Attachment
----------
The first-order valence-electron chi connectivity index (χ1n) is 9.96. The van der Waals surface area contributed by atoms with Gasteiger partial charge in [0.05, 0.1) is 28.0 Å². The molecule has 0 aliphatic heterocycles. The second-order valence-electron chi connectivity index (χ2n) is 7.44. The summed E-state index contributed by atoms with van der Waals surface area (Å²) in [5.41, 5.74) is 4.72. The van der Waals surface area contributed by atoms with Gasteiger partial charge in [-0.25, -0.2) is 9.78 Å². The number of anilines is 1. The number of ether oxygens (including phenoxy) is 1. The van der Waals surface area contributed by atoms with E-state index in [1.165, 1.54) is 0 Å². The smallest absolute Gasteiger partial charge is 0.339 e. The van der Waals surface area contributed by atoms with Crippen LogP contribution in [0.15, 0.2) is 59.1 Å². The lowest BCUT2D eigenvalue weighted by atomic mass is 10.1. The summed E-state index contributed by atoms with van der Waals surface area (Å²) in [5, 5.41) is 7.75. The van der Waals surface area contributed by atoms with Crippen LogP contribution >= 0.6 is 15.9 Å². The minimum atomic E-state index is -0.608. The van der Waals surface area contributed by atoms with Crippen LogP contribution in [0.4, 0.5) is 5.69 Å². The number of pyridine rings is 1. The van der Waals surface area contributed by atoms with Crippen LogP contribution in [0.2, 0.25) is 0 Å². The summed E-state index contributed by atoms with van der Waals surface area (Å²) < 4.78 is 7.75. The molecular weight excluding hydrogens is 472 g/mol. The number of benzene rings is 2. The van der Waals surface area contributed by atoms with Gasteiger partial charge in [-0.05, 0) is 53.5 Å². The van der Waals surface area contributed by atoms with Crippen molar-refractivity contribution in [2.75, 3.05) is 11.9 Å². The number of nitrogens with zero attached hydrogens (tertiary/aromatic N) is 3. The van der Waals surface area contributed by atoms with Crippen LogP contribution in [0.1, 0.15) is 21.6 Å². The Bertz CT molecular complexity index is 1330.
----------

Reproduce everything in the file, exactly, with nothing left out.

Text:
The first-order valence-electron chi connectivity index (χ1n) is 9.96. The van der Waals surface area contributed by atoms with Gasteiger partial charge in [0.05, 0.1) is 28.0 Å². The molecule has 0 aliphatic heterocycles. The second-order valence-electron chi connectivity index (χ2n) is 7.44. The summed E-state index contributed by atoms with van der Waals surface area (Å²) in [5.41, 5.74) is 4.72. The van der Waals surface area contributed by atoms with Gasteiger partial charge in [-0.25, -0.2) is 9.78 Å². The number of anilines is 1. The number of ether oxygens (including phenoxy) is 1. The van der Waals surface area contributed by atoms with E-state index in [1.165, 1.54) is 0 Å². The smallest absolute Gasteiger partial charge is 0.339 e. The van der Waals surface area contributed by atoms with Crippen LogP contribution in [0.15, 0.2) is 59.1 Å². The lowest BCUT2D eigenvalue weighted by atomic mass is 10.1. The summed E-state index contributed by atoms with van der Waals surface area (Å²) in [5, 5.41) is 7.75. The van der Waals surface area contributed by atoms with Crippen LogP contribution >= 0.6 is 15.9 Å². The minimum atomic E-state index is -0.608. The van der Waals surface area contributed by atoms with Crippen LogP contribution in [0.4, 0.5) is 5.69 Å². The number of pyridine rings is 1. The van der Waals surface area contributed by atoms with Crippen LogP contribution in [0.2, 0.25) is 0 Å². The summed E-state index contributed by atoms with van der Waals surface area (Å²) < 4.78 is 7.75. The molecular weight excluding hydrogens is 472 g/mol. The number of benzene rings is 2. The van der Waals surface area contributed by atoms with Gasteiger partial charge in [-0.05, 0) is 53.5 Å². The van der Waals surface area contributed by atoms with Crippen molar-refractivity contribution in [2.75, 3.05) is 11.9 Å². The number of nitrogens with zero attached hydrogens (tertiary/aromatic N) is 3. The van der Waals surface area contributed by atoms with Crippen LogP contribution in [0.1, 0.15) is 21.6 Å². The Bertz CT molecular complexity index is 1330.